headlines bannerCOSSA members are invited to register for the monthly Headlines webchat on Thursday, January 14 at 2:00 pm Eastern Time. The COSSA team will break down the most important social and behavioral science news from the past month, followed by a deep dive discussion on COSSA’s recommendations to the Biden Administration as well as COSSA’s legislative priorities for the coming year. Individuals employed by or affiliated with a COSSA member organization or university can register for the webchat here.

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Posted in Issue 1 (January 5), Update, Volume 40

NSF’s Kellina Craig-Henderson Answers “Why Social Science?”

why-social-scienceThe latest Why Social Science? post comes from Kellina Craig-Henderson, Deputy Assistant Director of the Social, Behavioral and Economic Sciences Directorate (SBE) at the National Science Foundation (NSF). Dr. Craig-Henderson wrote for NSF’s Science Matters blog about her experiences confronting stereotypes as an African American female scientist and about SBE’s new Build and Broaden program, which directs resources to researchers at minority-serving institutions. Read it here and subscribe.

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Posted in Update

FROM THE ARCHIVES: 107th Congress Opens, Awaits New Administration (January 15, 2001)

In celebration of COSSA’s 40th anniversary, we are diving into the decades of Washington Update archives to share articles from years past that resonate with today’s news.

When we last left you, the country was waiting for the Supreme Court to decide the presidential election and the appropriations process for Fiscal Year 2001 remained incomplete. In the intervening month, George W. Bush began putting his administration together, and all 13 FY 2001 spending bills finally became law, 21 Continuing Resolutions later and nearly three months into the fiscal year[…]

The 107th Congress opened for business on January 3. Two major situations needed working out. With a net gain of four seats by the Democrats in the election, the Senate ended up divided 50-50. As Vice-President Gore remains in office until January 20, the Democrats are the majority for 17 days. Congressional leaders agreed that Democratic Senators would chair the committees during that period, including a number of hearings on Bush cabinet nominees. Following the inauguration of President-elect Bush and Vice-President-elect Cheney on January 20, the Republicans will have the tie-breaking vote. Republicans will take over as committee leaders, but Democrats fought for and received equal committee representation and staff allotments. Majority Leader Trent Lott (R-MS) will be allowed to break ties in committee votes, allowing, for example, cabinet nominations to move to the Senate floor.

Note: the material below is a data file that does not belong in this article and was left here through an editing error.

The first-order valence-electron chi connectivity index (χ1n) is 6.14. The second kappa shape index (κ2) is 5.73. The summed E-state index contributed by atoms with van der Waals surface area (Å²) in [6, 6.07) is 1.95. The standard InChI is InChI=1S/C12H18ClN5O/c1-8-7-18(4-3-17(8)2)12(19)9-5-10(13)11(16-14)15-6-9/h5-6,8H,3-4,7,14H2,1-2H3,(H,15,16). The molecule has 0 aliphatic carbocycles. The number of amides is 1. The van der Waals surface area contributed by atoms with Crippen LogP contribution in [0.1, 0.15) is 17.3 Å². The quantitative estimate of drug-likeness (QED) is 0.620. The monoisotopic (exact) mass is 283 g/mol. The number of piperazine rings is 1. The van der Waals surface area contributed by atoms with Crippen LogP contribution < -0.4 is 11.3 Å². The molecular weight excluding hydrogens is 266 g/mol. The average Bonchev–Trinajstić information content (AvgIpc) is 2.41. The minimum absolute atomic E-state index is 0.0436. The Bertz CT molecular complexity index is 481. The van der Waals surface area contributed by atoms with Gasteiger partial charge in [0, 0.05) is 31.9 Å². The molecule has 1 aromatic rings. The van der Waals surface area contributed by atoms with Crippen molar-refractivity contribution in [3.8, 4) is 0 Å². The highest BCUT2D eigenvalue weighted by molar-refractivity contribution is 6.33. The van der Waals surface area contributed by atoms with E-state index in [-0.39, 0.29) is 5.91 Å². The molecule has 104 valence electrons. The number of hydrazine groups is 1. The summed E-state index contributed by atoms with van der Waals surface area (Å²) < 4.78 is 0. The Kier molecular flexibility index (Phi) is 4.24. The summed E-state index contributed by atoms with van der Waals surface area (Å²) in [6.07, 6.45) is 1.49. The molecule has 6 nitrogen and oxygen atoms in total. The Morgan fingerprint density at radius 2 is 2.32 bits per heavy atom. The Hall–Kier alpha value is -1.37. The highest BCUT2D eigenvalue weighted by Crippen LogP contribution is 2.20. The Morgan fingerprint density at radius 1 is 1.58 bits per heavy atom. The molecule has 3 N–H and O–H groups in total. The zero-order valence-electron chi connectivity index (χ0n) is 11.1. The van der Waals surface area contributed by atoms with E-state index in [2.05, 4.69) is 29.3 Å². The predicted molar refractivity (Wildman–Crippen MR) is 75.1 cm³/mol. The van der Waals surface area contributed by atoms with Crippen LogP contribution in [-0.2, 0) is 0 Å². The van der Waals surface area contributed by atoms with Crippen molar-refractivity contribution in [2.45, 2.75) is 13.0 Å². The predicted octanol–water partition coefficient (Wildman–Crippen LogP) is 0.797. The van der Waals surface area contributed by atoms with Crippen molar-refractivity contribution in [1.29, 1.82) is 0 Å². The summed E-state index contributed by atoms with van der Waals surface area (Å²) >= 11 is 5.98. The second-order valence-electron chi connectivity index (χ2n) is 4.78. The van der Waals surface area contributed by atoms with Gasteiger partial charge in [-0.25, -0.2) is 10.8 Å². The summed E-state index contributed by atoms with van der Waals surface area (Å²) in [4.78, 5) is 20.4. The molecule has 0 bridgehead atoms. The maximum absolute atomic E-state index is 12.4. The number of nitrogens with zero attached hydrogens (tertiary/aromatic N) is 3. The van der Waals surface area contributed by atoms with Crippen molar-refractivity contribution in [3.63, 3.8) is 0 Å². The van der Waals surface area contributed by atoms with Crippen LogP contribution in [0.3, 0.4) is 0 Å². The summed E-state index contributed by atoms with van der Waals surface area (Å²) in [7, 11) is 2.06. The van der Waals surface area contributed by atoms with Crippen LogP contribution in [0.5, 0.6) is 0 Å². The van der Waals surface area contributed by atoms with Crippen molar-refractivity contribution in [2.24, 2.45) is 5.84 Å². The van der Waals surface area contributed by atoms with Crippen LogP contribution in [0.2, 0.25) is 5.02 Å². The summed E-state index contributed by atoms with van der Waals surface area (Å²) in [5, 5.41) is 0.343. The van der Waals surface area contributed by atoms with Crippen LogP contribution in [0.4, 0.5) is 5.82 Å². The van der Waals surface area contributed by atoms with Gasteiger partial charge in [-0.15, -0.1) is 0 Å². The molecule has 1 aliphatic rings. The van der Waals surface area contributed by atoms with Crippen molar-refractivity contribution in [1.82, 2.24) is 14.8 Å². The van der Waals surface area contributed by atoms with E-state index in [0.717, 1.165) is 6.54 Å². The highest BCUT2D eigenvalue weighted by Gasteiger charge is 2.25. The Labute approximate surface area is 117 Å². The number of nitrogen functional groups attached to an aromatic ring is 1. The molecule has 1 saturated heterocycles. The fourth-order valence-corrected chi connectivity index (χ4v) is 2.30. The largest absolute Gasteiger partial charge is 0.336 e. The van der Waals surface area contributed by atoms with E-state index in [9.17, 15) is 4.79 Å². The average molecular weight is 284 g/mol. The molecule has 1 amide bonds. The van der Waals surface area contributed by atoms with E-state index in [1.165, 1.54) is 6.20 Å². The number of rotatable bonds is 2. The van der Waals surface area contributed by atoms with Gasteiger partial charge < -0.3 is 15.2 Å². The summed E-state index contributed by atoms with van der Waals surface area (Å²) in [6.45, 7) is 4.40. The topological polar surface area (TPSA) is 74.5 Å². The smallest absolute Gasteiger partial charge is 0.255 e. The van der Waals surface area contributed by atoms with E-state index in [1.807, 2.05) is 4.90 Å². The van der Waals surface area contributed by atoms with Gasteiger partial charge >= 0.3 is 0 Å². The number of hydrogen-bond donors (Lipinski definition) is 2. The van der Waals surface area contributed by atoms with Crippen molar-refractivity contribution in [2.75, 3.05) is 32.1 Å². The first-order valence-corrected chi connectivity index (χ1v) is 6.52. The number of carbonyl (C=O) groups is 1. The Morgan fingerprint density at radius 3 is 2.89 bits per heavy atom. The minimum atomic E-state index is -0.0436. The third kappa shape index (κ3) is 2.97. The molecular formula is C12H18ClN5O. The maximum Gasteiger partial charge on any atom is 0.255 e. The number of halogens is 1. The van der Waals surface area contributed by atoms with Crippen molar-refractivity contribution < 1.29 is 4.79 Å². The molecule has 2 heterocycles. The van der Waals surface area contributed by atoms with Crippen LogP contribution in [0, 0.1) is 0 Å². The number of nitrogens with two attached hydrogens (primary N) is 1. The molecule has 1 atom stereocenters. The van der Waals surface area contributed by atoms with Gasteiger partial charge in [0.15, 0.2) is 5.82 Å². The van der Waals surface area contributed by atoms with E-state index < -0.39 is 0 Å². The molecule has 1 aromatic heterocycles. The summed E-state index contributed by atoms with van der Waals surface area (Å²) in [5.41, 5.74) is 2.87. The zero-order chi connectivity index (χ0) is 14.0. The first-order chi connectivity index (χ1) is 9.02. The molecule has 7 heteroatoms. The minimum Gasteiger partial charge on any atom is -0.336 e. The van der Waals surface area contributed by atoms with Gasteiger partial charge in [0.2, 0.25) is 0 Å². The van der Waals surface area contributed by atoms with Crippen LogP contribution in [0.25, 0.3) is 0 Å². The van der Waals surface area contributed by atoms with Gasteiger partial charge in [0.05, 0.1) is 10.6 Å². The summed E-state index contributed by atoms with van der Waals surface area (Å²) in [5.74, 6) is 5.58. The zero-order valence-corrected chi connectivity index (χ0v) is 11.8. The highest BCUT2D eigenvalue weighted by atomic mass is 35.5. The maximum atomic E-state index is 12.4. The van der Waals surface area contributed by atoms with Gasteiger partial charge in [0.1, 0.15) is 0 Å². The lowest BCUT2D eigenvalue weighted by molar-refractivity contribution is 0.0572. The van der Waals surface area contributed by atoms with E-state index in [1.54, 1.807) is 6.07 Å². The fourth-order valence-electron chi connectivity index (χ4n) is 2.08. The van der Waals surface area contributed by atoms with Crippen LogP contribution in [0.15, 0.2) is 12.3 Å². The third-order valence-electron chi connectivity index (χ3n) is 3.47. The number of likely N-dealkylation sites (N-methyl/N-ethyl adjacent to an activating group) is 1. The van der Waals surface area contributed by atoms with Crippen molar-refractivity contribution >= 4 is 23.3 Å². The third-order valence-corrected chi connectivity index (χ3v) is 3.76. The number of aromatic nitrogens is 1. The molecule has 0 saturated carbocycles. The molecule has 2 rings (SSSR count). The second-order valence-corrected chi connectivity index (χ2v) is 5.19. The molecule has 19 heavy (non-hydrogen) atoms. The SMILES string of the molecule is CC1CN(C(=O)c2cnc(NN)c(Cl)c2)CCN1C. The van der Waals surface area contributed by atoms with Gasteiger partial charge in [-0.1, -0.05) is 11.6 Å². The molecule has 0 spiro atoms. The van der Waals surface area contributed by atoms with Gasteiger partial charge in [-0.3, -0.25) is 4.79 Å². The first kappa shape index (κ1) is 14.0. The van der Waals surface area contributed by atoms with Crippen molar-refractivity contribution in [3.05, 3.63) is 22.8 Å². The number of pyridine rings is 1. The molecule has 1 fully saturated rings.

Read more from this issue.

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Posted in Issue 1 (January 5), Update, Volume 40

December Headlines to Feature Deep Dive on 2021 Policy Landscape

COSSA members are invited to register for the monthly Headlines webchat on Thursday, December 10 at 2:00 pm Eastern Time. The COSSA team will break down the most important social and behavioral science news from the past month, followed by a deep dive discussion on the social science policy landscape facing the new Congress and the Biden Administration next year. Individuals employed by or affiliated with a COSSA member organization or university can register for the webchat here.

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Posted in Issue 24 (December 8), Update, Volume 39 (2020)

November Headlines to Feature Deep Dive on 2020 Election

headlines bannerCOSSA members are encouraged to sign up for the monthly Headlines webchat on Thursday, November 12 at 2:00 pm Eastern Time. The COSSA team will break down the most important social and behavioral science news from the past month, followed by a deep dive discussion on the 2020 election with Costas Panagopoulos, Professor of Political Science at Northeastern University and member of the American Political Science Association’s Election Assistance Task Force. Individuals employed by or affiliated with a COSSA member organization or university can register for the webchat here.

Back to this issue’s table of contents.

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Posted in Issue 9 (April 22), Update, Volume 39 (2020)